Cycling Training – This Ain’t Your Typical Spin Class

If you’re training for a serious road biking event, then you should consider cycling classes. Here’s what you can expect.

spinning versus cyclingphoto credit: shutterstock

I love spinning. Like really love it. So, when Ride For Karen asked me to train to participate in the 100K event, I thought, “How fun! Spin classes will be my excuse to train.”

I was wrong.

When I first arrive to meet with Steve Neal and Andrew Randell of The Cycling Gym in Toronto, I’m struck by how much the space looks like a Crossfit gym, and not so much like a slick SoulCycle class, with its exposed ceiling and cement walls.

My first session is a fit test, Randell (a former professional cyclist) tells me. He turns on the TVs on the wall in front of me to show the intensity of the climb intervals and explains the numbers I’ll be watching for: HR (heart rate), Max HR (maximum heart rate), CAD (cadence – the number of rotations of the pedal per minute, aka RPM) and Watts (energy expenditure).

As I’m told to bike to get certain numbers for the above, I half-jokingly say to Neal, “This is nothing like spin class.” And as a cycling coach of elite-level athletes, he laughs and says, “No, it’s not.”

Here are five other ways a cycling training class is not like spin class and what you can expect from your first time training.

1. You don’t adjust your bike.
That’s because you bring your own bike and (hopefully) it’s adjusted to your body when you bought it. Instead of adjusting your bike, you load it on the “trainer,” a bike stand with a motor that will measure and challenge you through the class.

2. You don’t have the option of not going on the leader board.
Not all spin classes have a leader board at the front, showing the rest of the class how well you’re performing in class. And those that do often will let you opt out of your name and numbers on display. But not in a cycling class. That’s because your instructor uses these numbers to give you feedback and customizes your workout accordingly. HR too high? CAD too low? You’ll get instructions on how to fix that.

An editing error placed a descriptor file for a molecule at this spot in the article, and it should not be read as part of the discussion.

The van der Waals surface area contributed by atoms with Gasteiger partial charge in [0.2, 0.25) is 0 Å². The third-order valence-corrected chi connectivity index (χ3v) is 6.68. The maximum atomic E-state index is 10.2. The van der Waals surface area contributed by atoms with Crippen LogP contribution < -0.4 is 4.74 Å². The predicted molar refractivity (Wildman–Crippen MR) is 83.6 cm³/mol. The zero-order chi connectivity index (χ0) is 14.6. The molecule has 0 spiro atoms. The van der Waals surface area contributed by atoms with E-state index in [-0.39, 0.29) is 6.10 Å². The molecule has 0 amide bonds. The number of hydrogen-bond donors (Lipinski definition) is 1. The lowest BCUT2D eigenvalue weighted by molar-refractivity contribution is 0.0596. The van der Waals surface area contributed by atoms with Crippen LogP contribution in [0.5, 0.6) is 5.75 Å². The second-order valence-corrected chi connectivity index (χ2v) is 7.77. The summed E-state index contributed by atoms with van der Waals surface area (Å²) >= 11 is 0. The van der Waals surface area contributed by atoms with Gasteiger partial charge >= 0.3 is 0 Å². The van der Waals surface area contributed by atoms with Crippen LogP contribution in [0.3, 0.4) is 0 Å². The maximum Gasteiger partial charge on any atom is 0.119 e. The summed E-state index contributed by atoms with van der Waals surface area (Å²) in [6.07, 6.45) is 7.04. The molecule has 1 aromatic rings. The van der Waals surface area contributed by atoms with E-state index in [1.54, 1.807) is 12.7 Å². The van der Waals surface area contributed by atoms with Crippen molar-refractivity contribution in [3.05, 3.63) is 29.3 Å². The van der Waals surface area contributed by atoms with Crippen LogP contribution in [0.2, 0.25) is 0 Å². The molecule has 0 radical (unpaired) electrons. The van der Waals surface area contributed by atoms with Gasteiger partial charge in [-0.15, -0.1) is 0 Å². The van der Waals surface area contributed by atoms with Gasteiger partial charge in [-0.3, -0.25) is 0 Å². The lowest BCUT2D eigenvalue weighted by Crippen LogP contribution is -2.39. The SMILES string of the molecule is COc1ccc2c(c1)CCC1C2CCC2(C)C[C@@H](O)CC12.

3. It’s not about the music.
As a cue to how fast you should be pedalling, spin classes use upbeat music (often pop music with 120 to 140 beats per minute) to keep your feet moving. And the intervals of a workout are framed around a song’s structure, with the chorus being the most intense. In a cycling class, the intensity is based on what an outdoor ride would be like. And while music might be playing, you don’t have to pedal to the beat. And that does take some adjusting for the mind-body connection.

4. Your heart rate matters.
Spin classes might use your heart rate to more accurately guess how many calories you’re burning, but in a cycling class, the heart rate is more of an indicator of your endurance level. “I’m not here to tire you out like a spin class would,” says Neal. “I’m here to make sure you can last on long rides.”

5. You don’t adjust the resistance.
In a spin class, you might get told to turn the resistance nob so many times to increase the tension, but in this class, it’s much more like outdoor cycling. You know that that hill is coming up, and you feel like creep up under your feet.

But one thing is for sure: Both are killer workouts. And while I don’t feel as exhausted after the cycling workouts, which tend to go for about 90 minutes, I know I’ve worked out just as hard and harder than in spin class. I see it on my reports, with the distance, HR and calories burned.